It doesn’t really show up until school age. Right. But my kids are 11 and seven now and their friends, there’s just so much of it. I did a little bit of research on it and so I do know for sure that premature babies, if they have a decreased birth weight, they’re more at risk for these diagnoses later in life. And so even if your baby wasn’t in that category, right, you need to nurture their brain from the beginning, very purposefully, right. You’re setting them up for success.
So if you knew that doing these things, maybe you don’t feel like it. Maybe you’re tired, right. But doing this this little bit of time and being present with them and lowering your stress about another task that you might have, would set this baby up for so much more joy and success and less difficulty later, of course you would do it, right. We don’t always see the connection now till later.
Helen Thompson: I know from a childcare background, but I know sometimes first time moms might not know the answer to this. So you’re talking about the connection with your baby’s brain and how to develop it but what kind of things would you do to connect with your baby’s brain? I mean, I know you’ve got the facial expressions, communication, laughing and talking with your baby and I love mirror play. So what are some of the things we could do to support the moms?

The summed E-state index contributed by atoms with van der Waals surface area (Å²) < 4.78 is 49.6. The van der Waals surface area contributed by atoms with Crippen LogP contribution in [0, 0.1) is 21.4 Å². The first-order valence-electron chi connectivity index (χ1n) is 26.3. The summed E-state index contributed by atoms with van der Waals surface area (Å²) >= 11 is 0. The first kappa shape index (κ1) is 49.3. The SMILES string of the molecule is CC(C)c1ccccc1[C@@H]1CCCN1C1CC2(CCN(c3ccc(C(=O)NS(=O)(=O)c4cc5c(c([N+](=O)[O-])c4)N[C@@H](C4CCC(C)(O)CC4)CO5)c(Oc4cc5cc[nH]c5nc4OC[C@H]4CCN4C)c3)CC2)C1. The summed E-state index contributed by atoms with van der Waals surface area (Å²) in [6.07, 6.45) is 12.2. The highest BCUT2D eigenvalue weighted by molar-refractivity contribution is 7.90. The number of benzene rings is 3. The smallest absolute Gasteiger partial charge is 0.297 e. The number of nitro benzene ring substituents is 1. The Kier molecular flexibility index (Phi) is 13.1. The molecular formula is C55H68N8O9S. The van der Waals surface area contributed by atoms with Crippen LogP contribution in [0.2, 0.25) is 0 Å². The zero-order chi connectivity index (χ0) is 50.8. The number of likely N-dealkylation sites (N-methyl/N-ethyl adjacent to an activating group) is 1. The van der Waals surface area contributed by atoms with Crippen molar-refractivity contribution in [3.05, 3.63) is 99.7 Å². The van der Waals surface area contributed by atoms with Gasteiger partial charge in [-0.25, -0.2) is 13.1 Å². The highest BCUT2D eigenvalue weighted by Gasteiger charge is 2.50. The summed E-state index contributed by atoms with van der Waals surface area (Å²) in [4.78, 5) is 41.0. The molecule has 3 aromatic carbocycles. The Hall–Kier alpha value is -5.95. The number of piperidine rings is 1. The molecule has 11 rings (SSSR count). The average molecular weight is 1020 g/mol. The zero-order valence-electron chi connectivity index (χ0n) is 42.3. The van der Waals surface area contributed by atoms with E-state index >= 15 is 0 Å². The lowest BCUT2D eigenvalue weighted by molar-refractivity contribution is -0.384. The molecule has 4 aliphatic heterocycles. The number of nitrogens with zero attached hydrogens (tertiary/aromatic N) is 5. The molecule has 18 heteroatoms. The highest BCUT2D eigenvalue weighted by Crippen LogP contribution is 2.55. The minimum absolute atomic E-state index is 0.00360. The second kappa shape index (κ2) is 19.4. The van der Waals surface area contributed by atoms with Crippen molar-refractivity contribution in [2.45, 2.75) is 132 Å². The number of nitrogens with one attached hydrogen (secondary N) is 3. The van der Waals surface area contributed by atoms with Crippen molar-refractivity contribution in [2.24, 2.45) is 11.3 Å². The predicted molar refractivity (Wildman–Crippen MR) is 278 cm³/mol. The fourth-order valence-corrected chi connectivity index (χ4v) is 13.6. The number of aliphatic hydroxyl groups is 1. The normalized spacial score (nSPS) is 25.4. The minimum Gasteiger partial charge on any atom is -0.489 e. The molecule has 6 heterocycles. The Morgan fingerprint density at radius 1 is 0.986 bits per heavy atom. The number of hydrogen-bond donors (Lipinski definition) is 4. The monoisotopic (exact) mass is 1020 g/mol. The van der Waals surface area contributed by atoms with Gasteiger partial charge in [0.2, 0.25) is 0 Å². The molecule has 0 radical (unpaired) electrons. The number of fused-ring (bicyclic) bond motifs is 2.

Elizabeth Agrapidis: I had a couple of things listed, but the floor time that I was mentioning, when I say floor time, I guess that can be kind of vague, you know, but mirrors are great and music toys that are not too overwhelming, blocks with simple colors on them. Things, things that they can interact with, but it’s not, it’s not too challenging, it’s not too easy, but things that they can practice doing and then see the result of like what their body movement would do. So like if they’re floor time, and they’re trying to bat something with their hand, they see the result of like moving and so when they move their hands, their brains like, oh, I did this and I get the feedback of hitting the thing and that it, it makes this really fun sound, so then it’s like a reinforcement. But when I said number two was, their time with you, I feel is more important than the interaction with the toys, right. We have these fancy toys, which I love but I recommend turning the TV off when it’s your play time, because it’s very distracting.